Regardless, the big question is, how likely is it that man will send anyone to Saturn sometime in the next 30 years? Based on the scuttling of the shuttle program in the early 2010s, I’d say it’s pretty unlikely. And based on events from other episodes — notably Khan leaving Earth in a fairly sophisticated spacecraft in 1996 — I doubt the creators were expecting Sean’s mission to take place so late in the 21st century. The idea almost certainly was that Sean would be born relatively soon after this episode and been involved in a mission to Saturn before the end of the 20th century.

The other big issue in this episode is the ending. Putting aside the slingshot business and the logistics of the final scene — if the Enterprise is traveling at warp, how does it have several minutes to beam Christopher and the security guard to Earth? — why was it necessary to beam them both down? Shouldn’t they just have vanished from the Enterprise when Christopher’s plane wasn’t destroyed? Shouldn’t the Christopher in the jet have been the one to stay? And, where did the one who was in the cockpit go? Same question for the guard.

Like I said. The creators were clearly getting their arms around time travel here.

Final thoughts

I know I’m being hard on an episode that almost deserves pilot-level (no pun intended) treatment. In all honesty, I like “Tomorrow is Yesterday” a lot. Nimoy found the right notes as Nimoy and particularly Shatner might have turned in one of his best performances. His scenes with Christopher are great, and the interrogation where Kirk calmly refuses to provide any information to the Air Force officers who captured him was pitch-perfect. Gregarious but authoritative Kirk is one of the things Shatner did very well. He doesn’t bark at Christopher as to why they can’t just send him back to Earth. He explains it calmly, but it’s clear who’s in charge.

And Perry as Christopher is good, too. Granted, he’s a little too composed for someone who’s just been beamed aboard a space ship, learned of alien life and been told he can never go home. But, he’s an interesting character if you swallow he’s that strong a person.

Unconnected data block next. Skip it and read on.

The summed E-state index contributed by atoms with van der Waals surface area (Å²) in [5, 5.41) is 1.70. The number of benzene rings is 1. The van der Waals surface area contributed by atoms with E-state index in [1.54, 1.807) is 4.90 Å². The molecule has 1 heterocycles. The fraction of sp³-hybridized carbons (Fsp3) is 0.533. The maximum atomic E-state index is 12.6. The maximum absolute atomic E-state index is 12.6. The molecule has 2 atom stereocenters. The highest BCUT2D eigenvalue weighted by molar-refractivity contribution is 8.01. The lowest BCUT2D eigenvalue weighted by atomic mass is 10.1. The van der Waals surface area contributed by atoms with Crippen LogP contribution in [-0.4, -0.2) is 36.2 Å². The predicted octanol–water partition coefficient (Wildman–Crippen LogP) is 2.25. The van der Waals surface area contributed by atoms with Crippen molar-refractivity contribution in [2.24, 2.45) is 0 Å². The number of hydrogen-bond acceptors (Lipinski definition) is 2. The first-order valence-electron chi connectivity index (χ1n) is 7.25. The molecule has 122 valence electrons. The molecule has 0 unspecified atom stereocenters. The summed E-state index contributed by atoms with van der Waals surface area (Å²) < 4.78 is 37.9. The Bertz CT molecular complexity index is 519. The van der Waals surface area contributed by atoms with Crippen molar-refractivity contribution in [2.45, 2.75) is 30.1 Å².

Meanwhile, Kirk and Spock determine where they are at the beginning of the episode when they hear a radio broadcast about the upcoming “man-moon shot,” set to launch on that upcoming Wednesday. This episode, of course, was broadcast in 1967, before Apollo 11 launched — which occurred on Wednesday, July 16, 1969. Apollo 11, of course, was the mission that actually sent men to the moon.

So, while I might have dinged the creators for being too optimistic about man’s long-term progress in spaaace, it’s pretty neat that they nailed it here, even if it was just a stroke of luck to pick the actual day of the week of the launch two years later. Hat tip to our buddies at Mission Log for pointing this very cool detail out.

Last point: This might be one of the very few time-travel episodes reviewed on this site. That’s not because we don’t like those episodes. But in many cases, the metaphorical reset button shows up, meaning the events aren’t historically relevant because they didn’t actually happen. That’s not really the case in this episode — Kirk’s crew retains memories of the events. Still, it was the episode of TOS that gave us the most pause to include in this project.

2 thoughts on ““Tomorrow is Yesterday””

  1. i wonder if Spock telling Kirk the dangers of allowing him to wander around the ship wasnt the writers having Spock spell it out to the audience what could happen. Much like another captain in the future will describe the holodeck in a log to his superiors who undoubtely are familiar with the functions of that technology. Maybe that was 1960s storytelling for you.

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    1. Hey Brandon — I think Spock’s comments were more about not telling Christopher about things (the visual at that moment is of Christopher speaking with Uhura) as opposed to concern about him walking around. TOS was always weird about letting the guest star of the week access just about the entire ship!